Available now on Sorella Literary Magazine
It is inevitable that I would end up bearing witness to 2020 as a just cause to move forward with pressure applied in 2021. Maybe it was because I wandered with my worth when the officers who killed Breonna Taylor were not formally charged, or when R Kelly’s victims became vocal in their fight to substantiate Black women’s need for protection, too. Maybe it is because…
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About Sorella Magazine:
Growing up, I watched my white friends scour through their copies of J-14, Teen Vogue and Cosmopolitan.
They could flip through every page of their magazines and find someone who looked like them, as the majority of the women in these magazines were white women who lived up to the Eurocentric standard of beauty.
There simply weren’t the same media alternatives for young black women and girls like myself. The stories and the lives of black women and girls were largely ignored, save for a couple of black magazines (most of which were aimed towards older black women).
That’s where Sorella Magazine comes in. Whereas in a traditional magazine you’d see maybe one or two token black women sprinkled throughout the articles and pages, here, you’ll find that black women are the story. We’re the meat, sauce and the spaghetti.
Sorella Magazine first popped into my mind in November of 2018. I was scrolling through one of my favorite publications (a regular past-time for me) and felt frustrated at the lack of black women represented on the company’s website. For every black woman visible on the website, maybe one-fifth of them were of a darker complexion.
While I loved the magazine’s artsy, optimistic lifestyle vibe, it had an undeniably serious diversity problem. Right then and there I decided that, instead of sending a nasty email to the magazine’s editor, I would instead create an alternative publication just for black women. This magazine, I decided, wouldn’t leave out darker-toned black women.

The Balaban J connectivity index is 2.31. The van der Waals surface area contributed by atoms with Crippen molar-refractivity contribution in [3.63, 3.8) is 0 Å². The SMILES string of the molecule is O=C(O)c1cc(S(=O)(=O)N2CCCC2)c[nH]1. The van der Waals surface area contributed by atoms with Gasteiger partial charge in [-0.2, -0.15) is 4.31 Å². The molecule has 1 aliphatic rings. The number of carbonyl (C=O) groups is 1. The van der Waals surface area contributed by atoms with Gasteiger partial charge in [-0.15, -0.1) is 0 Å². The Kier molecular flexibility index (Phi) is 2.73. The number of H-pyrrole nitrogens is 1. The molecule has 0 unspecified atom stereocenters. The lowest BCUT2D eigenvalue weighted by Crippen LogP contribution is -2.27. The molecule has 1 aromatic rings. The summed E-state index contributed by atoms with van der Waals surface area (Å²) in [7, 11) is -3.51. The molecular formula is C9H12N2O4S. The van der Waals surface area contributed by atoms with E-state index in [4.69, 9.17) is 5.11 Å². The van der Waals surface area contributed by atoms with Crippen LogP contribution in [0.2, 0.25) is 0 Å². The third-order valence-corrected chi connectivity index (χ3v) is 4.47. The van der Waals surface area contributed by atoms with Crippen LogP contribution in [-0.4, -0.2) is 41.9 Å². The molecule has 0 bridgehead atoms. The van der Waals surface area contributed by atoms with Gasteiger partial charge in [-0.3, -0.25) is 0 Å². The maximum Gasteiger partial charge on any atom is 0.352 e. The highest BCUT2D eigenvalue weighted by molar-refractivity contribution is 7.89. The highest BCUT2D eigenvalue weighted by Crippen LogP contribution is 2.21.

Black women wouldn’t have to work twice as hard to be in photoshoots and model for the magazine, nor would black female writers struggle to allow their voices to be heard. My dream was to create a digital magazine (now Sorella Magazine) that would serve black women everywhere.
There is such a deep, gaping black woman-sized hole in society that needs filling — a hole that Sorella Magazine is going to attempt to help fix.
While black women likely won’t solve society’s diversity problem, we can certainly change our own mindsets by creating alternative platforms on which we can celebrate ourselves.
We can recognize that we deserve better treatment in the media and in our day-to-day lives and begin to demand more. Here are some of the reasons why Sorella Magazine was created and the mission that it hopes to accomplish in the coming years:
Sorella Magazine Empowers Black Women (Especially Darker-Skinned Black Women)
Through our articles and our online courses, we want to teach black women and their daughters how to love themselves fully, in spite of the media’s attempt to discourage us. We have an especially soft spot for darker-skinned black women, who deal with the added pressure of colorism and featurism, on top of racism and misogyny.
A 2001 study called The Blacker the Berry: Gender, Skin Tone, Self-Esteem and Self-Efficacy revealed that the disadvantages and emotional pain of having darker toned skin are much greater for women than men. As a result, having a darker skin tone is a predictor of low self-esteem among Black women with darker-skinned women reporting lower sense of worth than their lighter-skinned counterparts.
The experience of colorism is a form of psychological abuse.
Growing up, there were days (more days than I’d like to admit) when I wanted to bleach my skin.
Yes, you read that correctly. Eleven-year-old Grace was willing to apply a cancer-causing chemical to her skin, for the simple sake of appeasing society’s beauty standards.
This experience is not uncommon; nearly eighty percent of Nigerian women bleach their skin, while a number of East and South Asian countries are leading the world’s global skin whitening industry.
Unfortunately, the media has sent a clear message about its preference for lighter skin complexions and keener facial features. As a result, it has actually become typical of darker-skinned black girls to struggle with their skin tones.
Look no further than the gorgeous dark-skinned beauty Lupita N’yongo, who admitted that when she was a child, she would often pray for lighter skin at night, only to wake up the next day and re-experience the disappointment of being dark-skinned.
That’s why Sorella Magazine mainly promotes dark-skinned black women. Because we see ourselves so rarely represented correctly in the media.